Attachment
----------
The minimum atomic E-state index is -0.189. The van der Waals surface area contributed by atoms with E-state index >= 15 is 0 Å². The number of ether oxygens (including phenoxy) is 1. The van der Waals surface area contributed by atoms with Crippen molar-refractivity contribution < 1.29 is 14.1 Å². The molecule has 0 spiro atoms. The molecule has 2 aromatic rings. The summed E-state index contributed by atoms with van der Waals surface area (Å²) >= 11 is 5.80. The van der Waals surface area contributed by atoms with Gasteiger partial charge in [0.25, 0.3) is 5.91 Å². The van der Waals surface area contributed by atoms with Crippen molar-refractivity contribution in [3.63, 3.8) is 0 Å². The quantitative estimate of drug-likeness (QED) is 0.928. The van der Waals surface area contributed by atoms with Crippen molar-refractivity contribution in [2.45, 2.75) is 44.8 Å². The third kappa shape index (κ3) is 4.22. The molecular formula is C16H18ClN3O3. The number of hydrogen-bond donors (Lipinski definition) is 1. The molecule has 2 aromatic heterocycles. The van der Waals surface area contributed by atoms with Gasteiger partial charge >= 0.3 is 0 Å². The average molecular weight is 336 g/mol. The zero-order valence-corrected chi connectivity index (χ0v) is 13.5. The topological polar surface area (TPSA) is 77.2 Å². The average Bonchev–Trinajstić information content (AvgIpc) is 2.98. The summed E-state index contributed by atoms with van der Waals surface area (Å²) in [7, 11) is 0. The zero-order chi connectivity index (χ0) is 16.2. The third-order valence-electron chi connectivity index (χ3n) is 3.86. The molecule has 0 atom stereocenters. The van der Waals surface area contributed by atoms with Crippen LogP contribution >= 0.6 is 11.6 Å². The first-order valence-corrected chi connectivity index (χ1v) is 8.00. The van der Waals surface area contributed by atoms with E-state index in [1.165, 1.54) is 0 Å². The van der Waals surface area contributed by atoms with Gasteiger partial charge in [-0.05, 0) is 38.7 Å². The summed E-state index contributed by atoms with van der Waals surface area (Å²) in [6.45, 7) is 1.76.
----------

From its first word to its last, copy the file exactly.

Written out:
The minimum atomic E-state index is -0.189. The van der Waals surface area contributed by atoms with E-state index >= 15 is 0 Å². The number of ether oxygens (including phenoxy) is 1. The van der Waals surface area contributed by atoms with Crippen molar-refractivity contribution < 1.29 is 14.1 Å². The molecule has 0 spiro atoms. The molecule has 2 aromatic rings. The summed E-state index contributed by atoms with van der Waals surface area (Å²) >= 11 is 5.80. The van der Waals surface area contributed by atoms with Gasteiger partial charge in [0.25, 0.3) is 5.91 Å². The van der Waals surface area contributed by atoms with Crippen molar-refractivity contribution in [3.63, 3.8) is 0 Å². The quantitative estimate of drug-likeness (QED) is 0.928. The van der Waals surface area contributed by atoms with Crippen molar-refractivity contribution in [2.45, 2.75) is 44.8 Å². The third kappa shape index (κ3) is 4.22. The molecular formula is C16H18ClN3O3. The number of hydrogen-bond donors (Lipinski definition) is 1. The molecule has 2 aromatic heterocycles. The van der Waals surface area contributed by atoms with Gasteiger partial charge >= 0.3 is 0 Å². The average molecular weight is 336 g/mol. The zero-order valence-corrected chi connectivity index (χ0v) is 13.5. The topological polar surface area (TPSA) is 77.2 Å². The average Bonchev–Trinajstić information content (AvgIpc) is 2.98. The summed E-state index contributed by atoms with van der Waals surface area (Å²) in [7, 11) is 0. The zero-order chi connectivity index (χ0) is 16.2. The third-order valence-electron chi connectivity index (χ3n) is 3.86. The molecule has 0 atom stereocenters. The van der Waals surface area contributed by atoms with Crippen LogP contribution >= 0.6 is 11.6 Å². The first-order valence-corrected chi connectivity index (χ1v) is 8.00. The van der Waals surface area contributed by atoms with E-state index in [1.165, 1.54) is 0 Å². The van der Waals surface area contributed by atoms with Gasteiger partial charge in [-0.05, 0) is 38.7 Å². The summed E-state index contributed by atoms with van der Waals surface area (Å²) in [6.45, 7) is 1.76.